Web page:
NJ Transit canceled 10 trains Monday morning — to commuters’ ongoing aggravation. But, Gov. Phil Murphy found something real to celebrate as the agency works to meet federal deadlines for installing the positive train control safety system.
“I am proud to announce that installation of positive train control in the required 282 locomotives and cab cars, and wayside installations along 326 miles of track is now done,” Murphy said, as a crowd applauded at an event hosted at the NJ Transit Maintenance Complex in Kearny.
An astonishing graphic showed how the agency went from 12 percent to 100 percent of its goals in the first year of the Murphy administration. They met the 2018 deadline with only days to spare — a minor miracle managed only by taking multiple trains out of service, including the entire Atlantic City line. It was that, or else, said NJ Transit Executive Director Kevin Corbett.
“What many of our customers may not know, in addition to facing significant daily fines for failing to meet our year-end requirements and damage to our reputation, there was a real possibility that we would not have been able to operate service on Jan. 1,” Corbett said.
Murphy again blamed the prior Christie administration that, he said, “dragged” the process “interminably.”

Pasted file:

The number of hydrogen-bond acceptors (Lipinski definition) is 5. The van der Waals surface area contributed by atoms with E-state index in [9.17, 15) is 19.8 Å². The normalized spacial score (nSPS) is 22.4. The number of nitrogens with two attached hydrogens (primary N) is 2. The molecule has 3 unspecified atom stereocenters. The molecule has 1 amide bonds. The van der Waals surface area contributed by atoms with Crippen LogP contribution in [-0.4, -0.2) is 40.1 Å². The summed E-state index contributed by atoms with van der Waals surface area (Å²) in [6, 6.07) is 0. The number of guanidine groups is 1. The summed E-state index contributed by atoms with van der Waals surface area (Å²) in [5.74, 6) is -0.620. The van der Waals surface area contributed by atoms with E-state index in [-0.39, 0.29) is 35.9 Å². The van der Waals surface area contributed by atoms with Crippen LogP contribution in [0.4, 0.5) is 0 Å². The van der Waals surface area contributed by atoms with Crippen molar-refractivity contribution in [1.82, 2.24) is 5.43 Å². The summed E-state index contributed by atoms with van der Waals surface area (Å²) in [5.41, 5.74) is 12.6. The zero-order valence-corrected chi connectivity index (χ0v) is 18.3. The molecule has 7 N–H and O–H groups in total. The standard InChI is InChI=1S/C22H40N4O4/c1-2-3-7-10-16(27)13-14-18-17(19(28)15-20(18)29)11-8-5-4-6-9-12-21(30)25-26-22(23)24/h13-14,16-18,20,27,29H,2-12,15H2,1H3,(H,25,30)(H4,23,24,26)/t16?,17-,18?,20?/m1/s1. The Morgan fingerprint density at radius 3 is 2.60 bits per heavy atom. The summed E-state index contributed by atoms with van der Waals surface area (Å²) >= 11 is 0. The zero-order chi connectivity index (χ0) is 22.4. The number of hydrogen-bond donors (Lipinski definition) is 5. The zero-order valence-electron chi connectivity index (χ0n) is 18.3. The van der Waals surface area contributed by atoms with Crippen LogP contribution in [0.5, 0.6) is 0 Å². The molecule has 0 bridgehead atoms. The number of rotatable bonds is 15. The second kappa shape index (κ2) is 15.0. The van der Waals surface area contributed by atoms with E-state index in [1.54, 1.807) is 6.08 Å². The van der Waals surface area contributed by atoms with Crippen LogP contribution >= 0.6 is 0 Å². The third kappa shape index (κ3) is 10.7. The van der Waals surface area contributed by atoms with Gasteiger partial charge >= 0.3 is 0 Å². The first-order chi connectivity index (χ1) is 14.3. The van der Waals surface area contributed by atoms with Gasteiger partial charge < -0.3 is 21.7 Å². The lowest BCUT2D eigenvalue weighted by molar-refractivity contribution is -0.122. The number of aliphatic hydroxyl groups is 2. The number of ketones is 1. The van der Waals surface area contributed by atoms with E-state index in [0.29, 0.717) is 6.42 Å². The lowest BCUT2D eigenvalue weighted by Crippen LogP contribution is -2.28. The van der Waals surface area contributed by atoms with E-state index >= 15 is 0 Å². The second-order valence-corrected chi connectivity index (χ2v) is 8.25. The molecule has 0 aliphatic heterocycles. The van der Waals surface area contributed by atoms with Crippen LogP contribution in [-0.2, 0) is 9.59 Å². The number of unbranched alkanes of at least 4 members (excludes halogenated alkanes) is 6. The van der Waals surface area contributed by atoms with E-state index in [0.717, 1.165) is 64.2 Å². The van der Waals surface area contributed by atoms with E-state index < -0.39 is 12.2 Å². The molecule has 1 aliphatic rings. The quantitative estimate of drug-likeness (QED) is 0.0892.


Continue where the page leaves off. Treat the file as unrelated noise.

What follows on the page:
“I think ‘dragged’ may be too charitable a verb. Commuter safety took a back seat to cronyism. Service and reliability were sacrificed for, frankly, no good reason,” Murphy said.
So what now? NJ Transit’s got two more years to finish installing PTC on another 150 railcars and then test the system. There’s no telling when service on the Atlantic City line will resume. For now, riders will notice only incremental progress.
“It’s not a magic moment. There isn’t, tomorrow morning at 8 o’clock are you going to have a dramatic difference,” Murphy said.
Meanwhile, four locomotive engineer classes will graduate next year and hopefully ease cancellations due to staff shortages. But, there’s no guarantee those new engineers will work for NJ Transit — which pays less than other commuter railroads in the region.
“What we’re doing is working to improve the graduation rate of those classes, certainly giving them the encouragement to work for NJ Transit. I don’t necessarily think they’d come for the training we’re offering if they didn’t intend to work for us, so I’m very hopeful,” said New Jersey Department of Transportation Commissioner Diane Gutierrez-Scaccetti.
The agency’s looking to hire former Long Island Rail Road chief Ray Kenny as its rail operations vice president. Funding remains a problem that Murphy needs to solve.
“There’s got to be a way that operating expenses are paid for — and not out of the capital moneys of NJ Transit — and that there’s enough capital money available to do the things that NJ Transit needs,” said founding director of the Alan Voorhees Transportation Center at Rutgers University, Martin Robins.
“On funding, I think Diane and I are having a broad transportation funding sit down this afternoon and we’re in early stages on our budget, so it’s too early to tell, but we didn’t come this far to now walk away,” Murphy said.
So NJ Transit gets two extra years to finish installing and testing positive train control. Its biggest challenge will be winning back the confidence of its customers.